Davis: Lift bureaucracy on grants

The federal government should revamp the grants process that delivers funds for state and local information technology systems that support human services programs, officials said July 9 at a House subcommittee hearing.

Rep. Tom Davis (R-Va.) said at the hearing that state and local governments should have more flexibility to buy IT systems and services that support state-administered federal services programs, such as Medicaid and food stamps.

In fiscal 2000, the federal government spent almost $2 billion on IT for state systems that support child support enforcement, child welfare, Medicaid and food stamps programs, Davis said at a hearing before the House Government Reform Committee's Technology and Procurement Policy Subcommittee, of which he is chairman.

However, this grant process is burdensome, according to state officials. For instance, states must submit "advanced planning documents" before they can receive federal funding for developing IT systems to support human services programs. These APDs include a cost allocation plan, a feasibility study, requests for proposals and contracts.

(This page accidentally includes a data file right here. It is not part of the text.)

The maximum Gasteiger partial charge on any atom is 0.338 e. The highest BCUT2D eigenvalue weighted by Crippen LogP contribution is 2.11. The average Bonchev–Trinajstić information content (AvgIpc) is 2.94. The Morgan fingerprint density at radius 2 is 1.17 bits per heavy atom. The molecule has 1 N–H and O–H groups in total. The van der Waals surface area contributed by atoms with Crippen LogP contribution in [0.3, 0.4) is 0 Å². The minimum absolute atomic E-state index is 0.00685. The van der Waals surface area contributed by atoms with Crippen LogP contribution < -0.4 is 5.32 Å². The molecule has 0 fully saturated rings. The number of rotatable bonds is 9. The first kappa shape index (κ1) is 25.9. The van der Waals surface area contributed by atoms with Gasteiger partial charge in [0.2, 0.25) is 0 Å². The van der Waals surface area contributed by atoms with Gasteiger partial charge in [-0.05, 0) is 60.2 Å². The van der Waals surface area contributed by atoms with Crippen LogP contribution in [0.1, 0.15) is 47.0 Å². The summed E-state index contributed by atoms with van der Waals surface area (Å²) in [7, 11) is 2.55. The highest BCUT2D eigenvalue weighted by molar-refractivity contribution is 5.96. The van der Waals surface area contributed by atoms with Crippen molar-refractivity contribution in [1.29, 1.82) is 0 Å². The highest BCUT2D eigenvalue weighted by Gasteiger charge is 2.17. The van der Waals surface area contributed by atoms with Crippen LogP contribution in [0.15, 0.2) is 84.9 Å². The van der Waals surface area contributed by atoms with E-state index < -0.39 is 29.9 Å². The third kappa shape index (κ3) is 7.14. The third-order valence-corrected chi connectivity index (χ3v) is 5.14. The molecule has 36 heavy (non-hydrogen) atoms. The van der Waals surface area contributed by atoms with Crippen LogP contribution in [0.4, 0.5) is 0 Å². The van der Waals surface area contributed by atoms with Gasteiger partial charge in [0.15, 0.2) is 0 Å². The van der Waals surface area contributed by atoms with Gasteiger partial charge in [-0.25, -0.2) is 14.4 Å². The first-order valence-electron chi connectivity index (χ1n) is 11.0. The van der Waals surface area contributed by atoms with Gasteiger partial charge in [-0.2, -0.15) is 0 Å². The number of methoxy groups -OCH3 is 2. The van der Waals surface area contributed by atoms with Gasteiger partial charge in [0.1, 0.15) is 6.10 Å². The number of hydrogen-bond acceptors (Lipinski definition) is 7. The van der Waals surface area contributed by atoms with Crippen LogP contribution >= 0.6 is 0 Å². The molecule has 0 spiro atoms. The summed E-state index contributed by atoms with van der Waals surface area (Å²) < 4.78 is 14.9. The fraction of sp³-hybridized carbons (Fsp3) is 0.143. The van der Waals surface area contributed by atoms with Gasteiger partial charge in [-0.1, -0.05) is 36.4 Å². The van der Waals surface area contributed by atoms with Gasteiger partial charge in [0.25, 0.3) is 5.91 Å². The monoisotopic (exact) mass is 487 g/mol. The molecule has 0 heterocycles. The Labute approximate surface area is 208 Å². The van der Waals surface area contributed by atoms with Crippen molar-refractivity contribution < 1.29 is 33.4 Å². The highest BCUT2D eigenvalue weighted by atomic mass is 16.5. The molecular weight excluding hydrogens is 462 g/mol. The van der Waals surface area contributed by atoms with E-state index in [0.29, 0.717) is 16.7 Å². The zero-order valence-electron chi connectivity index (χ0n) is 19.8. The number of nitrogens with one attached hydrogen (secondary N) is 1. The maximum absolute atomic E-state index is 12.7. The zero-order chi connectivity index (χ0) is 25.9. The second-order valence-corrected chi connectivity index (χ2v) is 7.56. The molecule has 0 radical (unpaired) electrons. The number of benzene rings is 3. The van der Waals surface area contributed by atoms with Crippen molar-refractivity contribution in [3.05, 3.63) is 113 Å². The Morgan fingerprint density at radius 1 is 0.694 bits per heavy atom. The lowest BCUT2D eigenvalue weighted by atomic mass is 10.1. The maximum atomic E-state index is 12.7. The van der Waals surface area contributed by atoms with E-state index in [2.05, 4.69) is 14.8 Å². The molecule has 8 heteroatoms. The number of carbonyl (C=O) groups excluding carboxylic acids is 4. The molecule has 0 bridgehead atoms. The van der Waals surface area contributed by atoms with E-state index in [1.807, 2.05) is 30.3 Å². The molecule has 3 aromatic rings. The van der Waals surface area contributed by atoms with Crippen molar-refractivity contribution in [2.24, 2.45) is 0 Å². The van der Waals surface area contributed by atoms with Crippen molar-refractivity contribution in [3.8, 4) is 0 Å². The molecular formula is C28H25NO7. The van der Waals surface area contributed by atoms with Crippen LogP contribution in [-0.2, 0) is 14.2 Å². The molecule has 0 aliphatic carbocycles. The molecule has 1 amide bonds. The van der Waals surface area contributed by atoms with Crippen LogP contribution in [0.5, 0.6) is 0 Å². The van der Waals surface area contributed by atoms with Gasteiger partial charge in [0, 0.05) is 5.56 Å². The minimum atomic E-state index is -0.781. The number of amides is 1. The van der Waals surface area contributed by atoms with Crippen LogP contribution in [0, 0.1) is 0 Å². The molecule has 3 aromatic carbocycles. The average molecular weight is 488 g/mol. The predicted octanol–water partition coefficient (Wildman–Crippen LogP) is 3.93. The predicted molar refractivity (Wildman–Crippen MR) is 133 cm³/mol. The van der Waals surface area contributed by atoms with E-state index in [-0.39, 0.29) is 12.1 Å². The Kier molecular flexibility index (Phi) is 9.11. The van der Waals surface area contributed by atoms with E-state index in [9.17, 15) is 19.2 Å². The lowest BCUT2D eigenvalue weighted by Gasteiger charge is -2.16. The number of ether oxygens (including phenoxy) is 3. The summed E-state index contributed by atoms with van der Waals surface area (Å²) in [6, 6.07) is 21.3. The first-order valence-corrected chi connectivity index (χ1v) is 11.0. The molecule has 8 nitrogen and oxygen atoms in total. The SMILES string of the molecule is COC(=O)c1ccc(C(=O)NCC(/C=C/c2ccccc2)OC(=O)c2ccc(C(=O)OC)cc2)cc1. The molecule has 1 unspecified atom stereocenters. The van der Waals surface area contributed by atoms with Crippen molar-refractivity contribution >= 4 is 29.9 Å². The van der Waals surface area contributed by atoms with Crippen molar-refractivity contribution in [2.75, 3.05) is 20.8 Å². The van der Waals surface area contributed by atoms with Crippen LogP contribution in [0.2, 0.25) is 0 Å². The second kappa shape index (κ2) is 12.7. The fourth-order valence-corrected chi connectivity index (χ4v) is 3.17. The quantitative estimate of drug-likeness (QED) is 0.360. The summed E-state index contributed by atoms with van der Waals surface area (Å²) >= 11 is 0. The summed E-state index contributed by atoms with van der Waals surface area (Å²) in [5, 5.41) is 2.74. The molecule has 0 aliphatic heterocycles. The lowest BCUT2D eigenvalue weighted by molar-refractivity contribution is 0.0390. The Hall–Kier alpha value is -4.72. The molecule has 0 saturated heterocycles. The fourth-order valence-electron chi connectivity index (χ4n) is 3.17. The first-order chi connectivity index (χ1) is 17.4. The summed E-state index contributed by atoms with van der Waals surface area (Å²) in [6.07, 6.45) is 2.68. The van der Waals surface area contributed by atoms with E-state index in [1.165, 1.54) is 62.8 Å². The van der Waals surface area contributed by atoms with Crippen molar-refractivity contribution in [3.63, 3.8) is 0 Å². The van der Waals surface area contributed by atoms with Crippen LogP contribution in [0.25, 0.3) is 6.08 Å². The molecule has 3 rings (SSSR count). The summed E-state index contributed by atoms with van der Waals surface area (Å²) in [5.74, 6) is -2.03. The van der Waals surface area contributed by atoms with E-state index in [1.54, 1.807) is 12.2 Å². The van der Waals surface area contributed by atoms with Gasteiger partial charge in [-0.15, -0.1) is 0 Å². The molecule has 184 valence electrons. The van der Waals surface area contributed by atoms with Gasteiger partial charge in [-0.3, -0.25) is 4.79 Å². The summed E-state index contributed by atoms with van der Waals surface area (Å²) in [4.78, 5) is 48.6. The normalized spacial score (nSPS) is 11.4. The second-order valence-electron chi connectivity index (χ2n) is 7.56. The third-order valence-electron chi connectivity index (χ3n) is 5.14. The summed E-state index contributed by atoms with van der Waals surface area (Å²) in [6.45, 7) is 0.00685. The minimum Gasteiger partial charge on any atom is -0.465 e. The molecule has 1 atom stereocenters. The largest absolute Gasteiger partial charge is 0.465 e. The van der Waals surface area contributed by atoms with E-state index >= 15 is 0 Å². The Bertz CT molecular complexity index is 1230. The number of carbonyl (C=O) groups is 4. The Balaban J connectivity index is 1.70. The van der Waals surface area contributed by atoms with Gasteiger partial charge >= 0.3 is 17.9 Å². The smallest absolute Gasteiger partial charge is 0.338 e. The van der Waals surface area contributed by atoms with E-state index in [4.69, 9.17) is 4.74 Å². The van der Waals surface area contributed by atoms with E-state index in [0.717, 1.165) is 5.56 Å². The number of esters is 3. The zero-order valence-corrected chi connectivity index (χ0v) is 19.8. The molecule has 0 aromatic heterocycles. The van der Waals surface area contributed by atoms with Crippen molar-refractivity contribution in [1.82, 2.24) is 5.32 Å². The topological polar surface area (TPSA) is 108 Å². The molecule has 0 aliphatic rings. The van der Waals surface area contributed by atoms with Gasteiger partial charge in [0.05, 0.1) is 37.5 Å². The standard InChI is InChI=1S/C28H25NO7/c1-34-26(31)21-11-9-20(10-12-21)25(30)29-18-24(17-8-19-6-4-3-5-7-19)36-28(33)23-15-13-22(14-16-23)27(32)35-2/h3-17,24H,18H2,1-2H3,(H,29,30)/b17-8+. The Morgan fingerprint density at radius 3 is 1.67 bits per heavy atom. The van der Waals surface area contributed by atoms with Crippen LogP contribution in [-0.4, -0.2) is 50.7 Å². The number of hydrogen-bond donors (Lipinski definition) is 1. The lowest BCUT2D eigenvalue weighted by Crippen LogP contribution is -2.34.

"The current APD process for a project that pertains to a program overseen by just one federal agency adds the unpalatable ingredients of bureaucracy and delay," Aldona Valicenti, chief information officer for Kentucky, said at the hearing. "It is clear that the APD process strongly discourages using federal program funds to create common IT infrastructure."

The APD process should be restructured so it's easier for federal funds to be used for cross-program IT infrastructure projects, Valicenti said.

Others agree reform is in order. "We fully support the concept of the APD process, but recognize the fact that its implementation has at times been frustrating," Roberto Salazar, the administrator for the Agriculture Department's Food and Nutrition Service (FNS), said in written testimony.

However, attempts to improve the process have failed, said David McClure, director of IT management issues for the General Accounting Office.

In response to state complaints, the Department of Health and Human Services' Administration for Children and Families, HHS' Centers for Medicare and Medicaid Services, and FNS formed a workgroup about two years ago to "improve the federal approval process, however, progress has been stymied by a lack of agreement among the agencies," Salazar said. As a result, there are no plans at this time to improve the APD process, he said.


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